On October 11th, I had a methacholine challenge test to see if I had asthma. I never called about the results because I really did not think that I had asthma even though I get short of breath frequently. I normally send the form to the hospital to get copies of tests and did not do that either.
On Tuesday, November 23rd, six weeks after I did the test, I saw my PCP. He informed me that I had asthma. He gave me a script and said that I was supposed to use it every 6 hours. He also told me how to use the inhaler.
Because I am not able to drive, my mother had taken me to the doctors that morning. She also picks up some of my scripts for me so I gave her the script to get filled and told her that I would get it on Thanksgiving. Two more days would not kill me.
Thursday night when I got home, I started looking up the information. He had written the script for Proventil. The pharmacy gave me ProAir. They are both Albuterol. After reading information on ProAir’s website, I was not real happy. First, it said to use caution in prescribing it for patients with diabetes and thyroid problems – both of which I have. I started digging deeper to find specific information about the diabetes relation. It said that it could cause blood sugar problems but did not say what. My blood sugar crashes fast and I have a history of passing out so I don’t want to take a drug that will compound that problem. I decided that I would call the pharmacy in the morning and find out exactly what kind of blood sugar problems it causes before starting to use it.
It also said it can cause your blood pressure to become elevated and should be used with caution in patients with hypertension. I have high blood pressure. I understand that just because it can cause something does not mean that it will. My point here is that the doctor is aware that I have blood pressure problems and did not bother to suggest I keep an eye on my blood pressure when I first start taking it.
Another problem is that it can cause low potassium. Although my potassium is within range, it is on the low side of the range – 3.7 with a lab range of 3.5 – 5.1. Because it can cause low potassium, it is suggested that you not take it with diuretics that can cause low potassium – which I take.
Friday morning, I called my pharmacy and told them that I read that it should be used with caution in patients with diabetes and thyroid problems and that it can cause blood sugar problems but I was not able to find out exactly what it would cause. She checked and she only had the information that I had found but said she would check further and call me back.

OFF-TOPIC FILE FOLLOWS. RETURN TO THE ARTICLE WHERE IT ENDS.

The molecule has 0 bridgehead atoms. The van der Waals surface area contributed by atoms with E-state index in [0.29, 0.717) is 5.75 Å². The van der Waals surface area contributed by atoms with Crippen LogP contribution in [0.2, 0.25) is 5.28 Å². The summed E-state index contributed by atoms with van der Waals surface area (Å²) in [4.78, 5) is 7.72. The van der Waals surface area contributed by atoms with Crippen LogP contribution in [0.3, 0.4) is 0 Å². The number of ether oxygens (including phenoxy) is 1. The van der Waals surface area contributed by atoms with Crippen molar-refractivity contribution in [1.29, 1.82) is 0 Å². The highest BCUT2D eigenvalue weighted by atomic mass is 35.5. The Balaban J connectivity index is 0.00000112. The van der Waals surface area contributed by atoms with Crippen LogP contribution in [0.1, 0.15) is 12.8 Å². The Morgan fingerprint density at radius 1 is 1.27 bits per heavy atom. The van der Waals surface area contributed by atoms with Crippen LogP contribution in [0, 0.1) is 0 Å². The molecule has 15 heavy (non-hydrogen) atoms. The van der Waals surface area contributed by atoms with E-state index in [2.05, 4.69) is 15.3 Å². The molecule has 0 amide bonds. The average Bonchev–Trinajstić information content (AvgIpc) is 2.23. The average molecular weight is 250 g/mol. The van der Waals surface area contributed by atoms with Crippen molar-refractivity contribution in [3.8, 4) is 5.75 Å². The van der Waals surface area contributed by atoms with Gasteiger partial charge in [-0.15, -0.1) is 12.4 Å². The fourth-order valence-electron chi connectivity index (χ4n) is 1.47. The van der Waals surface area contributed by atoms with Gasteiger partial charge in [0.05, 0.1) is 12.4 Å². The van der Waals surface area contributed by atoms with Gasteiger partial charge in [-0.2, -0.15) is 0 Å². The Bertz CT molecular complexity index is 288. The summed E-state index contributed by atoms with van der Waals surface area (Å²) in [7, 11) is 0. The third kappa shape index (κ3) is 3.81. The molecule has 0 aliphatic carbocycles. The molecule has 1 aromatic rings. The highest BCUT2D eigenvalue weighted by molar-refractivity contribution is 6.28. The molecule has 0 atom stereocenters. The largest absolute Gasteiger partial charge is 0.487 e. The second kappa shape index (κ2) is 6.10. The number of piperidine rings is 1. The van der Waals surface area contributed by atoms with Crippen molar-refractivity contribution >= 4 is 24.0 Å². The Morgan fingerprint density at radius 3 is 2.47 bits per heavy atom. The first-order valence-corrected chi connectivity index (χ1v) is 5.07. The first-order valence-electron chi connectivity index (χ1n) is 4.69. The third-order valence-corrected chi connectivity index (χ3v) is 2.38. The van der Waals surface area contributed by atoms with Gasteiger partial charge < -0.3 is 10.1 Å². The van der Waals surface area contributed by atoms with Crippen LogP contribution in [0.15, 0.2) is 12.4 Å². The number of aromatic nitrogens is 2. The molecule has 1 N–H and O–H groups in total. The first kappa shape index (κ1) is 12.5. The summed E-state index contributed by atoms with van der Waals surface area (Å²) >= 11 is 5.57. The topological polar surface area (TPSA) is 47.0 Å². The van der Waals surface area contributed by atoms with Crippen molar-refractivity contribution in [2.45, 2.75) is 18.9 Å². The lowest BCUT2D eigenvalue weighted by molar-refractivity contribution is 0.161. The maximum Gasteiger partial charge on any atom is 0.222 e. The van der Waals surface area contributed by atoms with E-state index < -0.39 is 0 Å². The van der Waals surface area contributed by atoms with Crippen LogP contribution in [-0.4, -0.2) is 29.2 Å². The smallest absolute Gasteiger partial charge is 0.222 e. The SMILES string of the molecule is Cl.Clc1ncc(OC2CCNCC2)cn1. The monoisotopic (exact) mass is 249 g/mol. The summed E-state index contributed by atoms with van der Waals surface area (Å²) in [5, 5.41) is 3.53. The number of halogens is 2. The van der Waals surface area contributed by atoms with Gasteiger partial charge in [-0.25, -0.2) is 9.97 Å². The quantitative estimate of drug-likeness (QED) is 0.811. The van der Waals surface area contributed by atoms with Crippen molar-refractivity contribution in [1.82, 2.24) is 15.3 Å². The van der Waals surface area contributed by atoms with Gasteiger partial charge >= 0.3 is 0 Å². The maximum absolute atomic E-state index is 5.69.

In the meantime, I posted the question on TuDiabetes to see if anyone else took it and experienced problems. Several people answered that they did not have problems with it. Someone else posted that they did have a problem but she had used it before they changed the ingredient that they use to stabilize it. I decided to go ahead and try it. Within 45 minutes, my BS went from in the 70s to over 160. Worse than the BS, my heart started racing about a 100 miles a minute. I tried to use my blood pressure meter to see what my pulse rate was and my BP was apparently too high to even check.
The pharmacist did not call me back until the afternoon. She told me that Albuterol stimulates liver enzymes causing your liver to spit out glucose. She said that it is transient, meaning that it is a temporary thing, not like when you take some steroids and are high for days. She said that it revs up your metabolism. It is dangerous for someone that is hyperthyroid to take because it will cause them to become even more hyper. I am hypothyroid and she said that my meds may need adjusted with this drug. She also said that she was surprised that my doctor did not tell me that I should monitor my BS carefully when I started using it. I would like to say that I am surprised also, but …
Last night, I thought that I would try it one more time but this time, pre-bolus about 15 minutes before taking it. That did not work. Actually, maybe it did help things from being worse than they could have been. This time, my BS shot up over 300. I tried to do one correction when it was on its way up and that really did not do anything. Then I am sitting there staring at my Dexcom saying that I was 346 and had no clue what to do. Yes, I know I needed another correction bolus. But if my liver was spitting out glucose, how much glucose does my liver have left to spit out if I start to crash all of a sudden?
After that happened, someone else posted in my question on TuDiabetes and said her BS would go up but it was never consistent – sometimes it would be 200 and other times 500. I can see that now also! How do you plan for something like that?
Monday, I will be calling my doctor and asking to try something else. I also know that I need to find yet another specialist.